Hot Tamale, canal boat and wheel

BT Tower
The BT Tower as seen from St Pancras Lock, Regent’s Canal, London
Gasholder park
Gasholder Park, Regent’s Canal, London

It all reminded me of a recent visit to a friend’s boat for breakfast on the Edinburgh and Glasgow Union Canal, the Leamington Lift Bridge and it’s waterside community, so I had some idea of what was below decks.

Canal boats, Edinburgh and Glasgow Union Canal
Canal boats, Edinburgh and Glasgow Union Canal
The Leamington Lock, Edinburgh
The Leamington Lock, Edinburgh
Lochrin Basin, Edinburgh
Lochrin Basin, Edinburgh

It is not far from King’s Cross to Camden Town, perhaps 30 minutes if you didn’t stop off and take photos and browse bookshops and generally see the sights, but well worth it on a cold, sunny day. There I picked up the overground to Gunnersbury, ideal for where I was staying that night.

Geese standing on the water, Regent's Canal, London
Geese standing on the water, Regent’s Canal, London
Moorhen, Regent's Canal, London
Moorhen, Regent’s Canal, London

You might also like Camley Street Natural Park; St Pancreas Parish church and gardens; and Goldington Crescent Gardens, Camden London

or Regent’s Canal Towpath from Camden onwards

Regent’s Canal Towpath

Camden Market – Regents Canal Towpath – London Zoo

October 2018 – I had spent a month in Ireland and had just arrived in London to visit family and lead a Shiatsu workshop. Having stayed the night with my daughter, I woke to find that the sun was shining and I thought I would take my rucksack on a nice walk across London to Chiswick to meet my sister. Approx. 7 miles / 11.5 kms.

I started at Kentish Town West underground station, and turned tail  cutting through small streets as they took my fancy, avoiding the busy commuters rushing to work

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Public wash house, Grafton Road, London
MAP studio and café where I stopped for breakfast, good tea and music, Grafton Road, London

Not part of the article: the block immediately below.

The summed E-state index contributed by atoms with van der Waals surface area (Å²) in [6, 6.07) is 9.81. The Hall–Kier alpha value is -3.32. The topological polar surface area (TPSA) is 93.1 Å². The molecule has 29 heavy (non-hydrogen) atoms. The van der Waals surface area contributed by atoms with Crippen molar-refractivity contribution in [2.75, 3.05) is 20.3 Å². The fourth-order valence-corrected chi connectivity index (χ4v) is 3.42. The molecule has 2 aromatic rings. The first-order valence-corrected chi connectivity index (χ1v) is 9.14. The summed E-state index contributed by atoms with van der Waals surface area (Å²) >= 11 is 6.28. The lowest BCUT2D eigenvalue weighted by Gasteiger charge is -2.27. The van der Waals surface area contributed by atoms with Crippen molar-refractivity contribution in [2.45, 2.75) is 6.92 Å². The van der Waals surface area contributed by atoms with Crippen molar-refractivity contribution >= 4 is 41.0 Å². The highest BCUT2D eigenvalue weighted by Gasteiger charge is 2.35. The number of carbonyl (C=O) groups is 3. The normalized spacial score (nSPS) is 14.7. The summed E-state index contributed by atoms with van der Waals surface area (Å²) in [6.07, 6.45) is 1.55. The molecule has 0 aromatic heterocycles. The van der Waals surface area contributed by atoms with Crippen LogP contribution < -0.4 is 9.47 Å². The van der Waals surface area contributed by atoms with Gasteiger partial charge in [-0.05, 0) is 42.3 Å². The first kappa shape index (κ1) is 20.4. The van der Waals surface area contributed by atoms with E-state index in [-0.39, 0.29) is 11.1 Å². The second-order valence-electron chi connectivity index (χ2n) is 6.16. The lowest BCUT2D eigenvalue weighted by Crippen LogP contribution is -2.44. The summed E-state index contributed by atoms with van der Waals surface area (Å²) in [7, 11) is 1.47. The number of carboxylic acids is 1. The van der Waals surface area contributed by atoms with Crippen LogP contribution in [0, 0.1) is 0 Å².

The roof space of MAP café, Grafton Road, London

Refreshed, I found the Owl Bookshop which was full of school children browsing. There was a lovely sense of excitement amongst them at the prospect of the reading.

The Owl Bookshop, Kentish Town Road, London

‘Natural’ is a mix of MAP and Owl, being a café with books stacked in the window!

Further along Kentish Town Road was Natural, London
Prince of Wales Road
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The Abbey Tavern, a typical London pub, Kentish Town Road, London
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Greek Orthodox Cathedral, Kentish Town Road, London (perhaps a hint of where I might end my Autumnal travels though I had no inkling I would be going to Northern Greece at that time )
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Creation Studios, Kentish Town Road, London

At the end of Kentish Town Road, I turned right into Hawley Road.

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Hawley Primary School, Hawley Road, London
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Slightly to the left, ahead, was Castlehaven Open Space, London

I took a left onto Castlehaven Road and left again onto Chalk Farm Road.

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And not very much further was one of my favourite teenage haunts  Camden Market, London

I wound my way between stalls and caravans selling food and other goodies.

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Here I found bookshop number 3, the Blackgull which is also a book binders, Camden Lock, London

On my left was the towpath…

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With weeping willows and colourful reflections in the still water, London
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Barges which you can take along to Little Venice for sightseeing, Regents Canal, London
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Here the canal is closely flanked by new residential units and I spied the tower of the Pirate Castle on the bridge.